This CGS report details how combining technical and policy perspectives of clean energy innovation can enable more effective decision-making for climate change mitigation. The report highlights key findings from a workshop supported by the UMD Global Sustainability Initiative and Dr. John P. Holdren, which brought together nearly 40 leading academic researchers, modelers, investors, and policymakers in clean energy innovation.
The participants addressed the issue that, despite stunning technical advances in renewable energy and energy efficiency, new innovation is still essential to meet the needs of global development while achieving the climate goals set out in the Paris Agreement. They found that perspectives from the technical side (development and investment) can powerfully complement those from the policy side (analysis, modeling and planning) to create better outcomes. The report describes three concrete steps for combining these complementary perspectives:
- Tracking data on investments in early-stage technologies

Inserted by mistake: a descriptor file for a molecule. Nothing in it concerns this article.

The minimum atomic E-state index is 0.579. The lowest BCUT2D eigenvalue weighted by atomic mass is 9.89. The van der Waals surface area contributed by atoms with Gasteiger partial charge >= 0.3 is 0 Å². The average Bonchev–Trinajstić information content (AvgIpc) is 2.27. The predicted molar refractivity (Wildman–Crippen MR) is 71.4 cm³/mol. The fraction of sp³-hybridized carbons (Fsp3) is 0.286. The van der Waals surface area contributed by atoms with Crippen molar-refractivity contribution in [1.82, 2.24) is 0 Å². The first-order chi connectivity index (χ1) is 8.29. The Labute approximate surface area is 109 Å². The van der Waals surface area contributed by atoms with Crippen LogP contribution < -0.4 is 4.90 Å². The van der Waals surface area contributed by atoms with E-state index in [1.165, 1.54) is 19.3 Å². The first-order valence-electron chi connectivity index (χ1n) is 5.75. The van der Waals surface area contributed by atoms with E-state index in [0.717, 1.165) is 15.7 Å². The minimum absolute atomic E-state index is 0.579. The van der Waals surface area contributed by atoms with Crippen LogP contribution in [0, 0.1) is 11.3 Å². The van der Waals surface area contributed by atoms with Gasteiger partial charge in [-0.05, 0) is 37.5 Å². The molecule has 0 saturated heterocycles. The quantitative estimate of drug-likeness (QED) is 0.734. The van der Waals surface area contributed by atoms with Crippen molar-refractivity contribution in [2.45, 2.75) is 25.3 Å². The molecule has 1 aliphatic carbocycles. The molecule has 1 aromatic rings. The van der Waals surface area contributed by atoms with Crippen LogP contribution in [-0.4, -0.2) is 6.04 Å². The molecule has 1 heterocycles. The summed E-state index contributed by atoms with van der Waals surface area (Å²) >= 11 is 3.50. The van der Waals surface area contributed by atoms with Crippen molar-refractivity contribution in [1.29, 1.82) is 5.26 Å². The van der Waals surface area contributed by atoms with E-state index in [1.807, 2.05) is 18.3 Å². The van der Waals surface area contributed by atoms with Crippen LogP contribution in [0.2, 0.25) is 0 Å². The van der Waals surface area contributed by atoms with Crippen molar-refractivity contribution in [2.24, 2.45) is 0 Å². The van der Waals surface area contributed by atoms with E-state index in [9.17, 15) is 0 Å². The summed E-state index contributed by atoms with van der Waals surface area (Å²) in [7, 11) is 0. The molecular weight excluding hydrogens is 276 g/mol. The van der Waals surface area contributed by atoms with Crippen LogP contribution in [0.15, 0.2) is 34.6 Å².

- Identifying what combinations of technical, policy and market forces are indicators for success
- Creating new analysis & modeling tools to assess the optimum policy and technology combinations
From item 1, tracking the decisions of early-stage investors will reveal on-the-ground innovation realities (i.e. regional knowledge economies, supply chains, policies and regulations, local environmental issues, and other social variables). These are often under-appreciated in current analysis and modeling, and can be exploited to make the models more powerful. In turn, from item 2, analysis and models can provide insight into how policy decisions affect the demand for new technologies, information that is essential to good technology development and investment decisions.
From item 3, the combined perspectives can inform policy makers’ choices about climate solutions that best meet global goals through accelerated deployment of advanced and innovative technologies.
Author and workshop lead, Distinguished University Professor Ellen D. Williams, remarks, “Innovative clean energy technologies can ease the societal challenges associated with climate mitigation and yield economic and other environmental benefits in parallel. We can do more to make this happen.”
The report authors are Morgan R. Edwards, Kavita Surana, Zachary Thomas, and Ellen D. Williams. A series of follow up workshops are being planned to assess how these insights can be applied to specific technology areas.